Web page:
After initially supporting continental drift, the late Australian geologist S. Warren Carey advocated expansion from the 1950s (before the development of plate tectonics provided the generally accepted explanation of the movement of continents) to his death, demonstrating that subduction and other events could not balance the sea-floor spreading at oceanic ridges, and piling yet unresolved paradoxes that continue to plague plate tectonics. Starting in 1956, he proposed some sort of mass increase in the planets and said that a final solution to the problem is only possible in a cosmological perspective in connection with the expansion of the universe.
Bruce Heezen initially interpreted his work on the mid-Atlantic ridge as supporting S. Warren Carey's Expanding Earth Theory, but later withdrew his support, finally convinced by the data and analysis of his assistant, Marie Tharp. The remaining proponents after the 1970s, like the Australian geologist James Maxlow, are mainly inspired by Carey's ideas.
In the last few decades, no credible mechanism of action has been proposed for this addition of new mass, and there is no credible evidence for new mass having been added in the past. The increased gravity of Earth would have altered the orbits of the celestial objects in the Solar System, including Moon's orbit and Earth's own orbit; proponents have no adequate explanation to address this problem. This is a big obstacle for acceptance of the theory by other geologists.
It is a well known fact that the earth is constantly acquiring mass through accumulation of rocks and dust from space, as are all other planetary bodies in our system. According to NASA, "Every day about 100 tons of meteoroids -- fragments of dust and gravel and sometimes even big rocks – enter the Earth's atmosphere." The majority of this debris burns up in the atmosphere and lands as dust. Such accretion, however, is only a minuscule fraction of the mass increase required by the expanding Earth hypothesis.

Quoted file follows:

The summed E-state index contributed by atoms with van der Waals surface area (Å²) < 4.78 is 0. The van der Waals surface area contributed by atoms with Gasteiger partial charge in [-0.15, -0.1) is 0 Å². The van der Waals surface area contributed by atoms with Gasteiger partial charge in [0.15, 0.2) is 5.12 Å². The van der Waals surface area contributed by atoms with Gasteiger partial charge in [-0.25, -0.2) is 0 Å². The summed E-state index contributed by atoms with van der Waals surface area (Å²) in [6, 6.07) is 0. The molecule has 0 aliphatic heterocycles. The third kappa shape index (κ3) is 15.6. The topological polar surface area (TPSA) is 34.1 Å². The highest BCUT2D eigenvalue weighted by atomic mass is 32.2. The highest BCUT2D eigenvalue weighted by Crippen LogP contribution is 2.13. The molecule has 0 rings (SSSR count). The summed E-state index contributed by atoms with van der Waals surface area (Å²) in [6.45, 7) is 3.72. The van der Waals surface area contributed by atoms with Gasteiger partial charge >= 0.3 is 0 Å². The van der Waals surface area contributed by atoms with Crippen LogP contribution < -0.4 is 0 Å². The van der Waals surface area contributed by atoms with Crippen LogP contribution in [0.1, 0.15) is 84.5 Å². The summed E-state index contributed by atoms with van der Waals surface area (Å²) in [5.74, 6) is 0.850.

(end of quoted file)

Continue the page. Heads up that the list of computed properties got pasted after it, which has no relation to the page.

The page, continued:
Decrease of the gravitational constant
Paul Dirac suggested in 1938 that the universal gravitational constant had decreased in the billions of years of its existence. This led German physicist Pascual Jordan to a modification of general relativity and to propose in 1964 that all planets slowly expand. Contrary to most of the other explanations this one was at least within the framework of physics considered as a viable hypothesis.
Measurements of a possible variation of the gravitational constant showed an upper limit for a relative change of 5•10−12 per year, excluding Jordan's idea.
The hypothesis had never developed a plausible and verifiable mechanism of action. During the 1960s, the theory of plate tectonics—initially based on the assumption that Earth's size remains constant, and relating the subduction zones to burying of lithosphere at a scale comparable to seafloor spreading—became the accepted explanation in the Earth Sciences.
The scientific community finds that significant evidence contradicts the Expanding Earth theory, and that evidence used in support of it is better explained by plate tectonics.
Source: Expanding Earth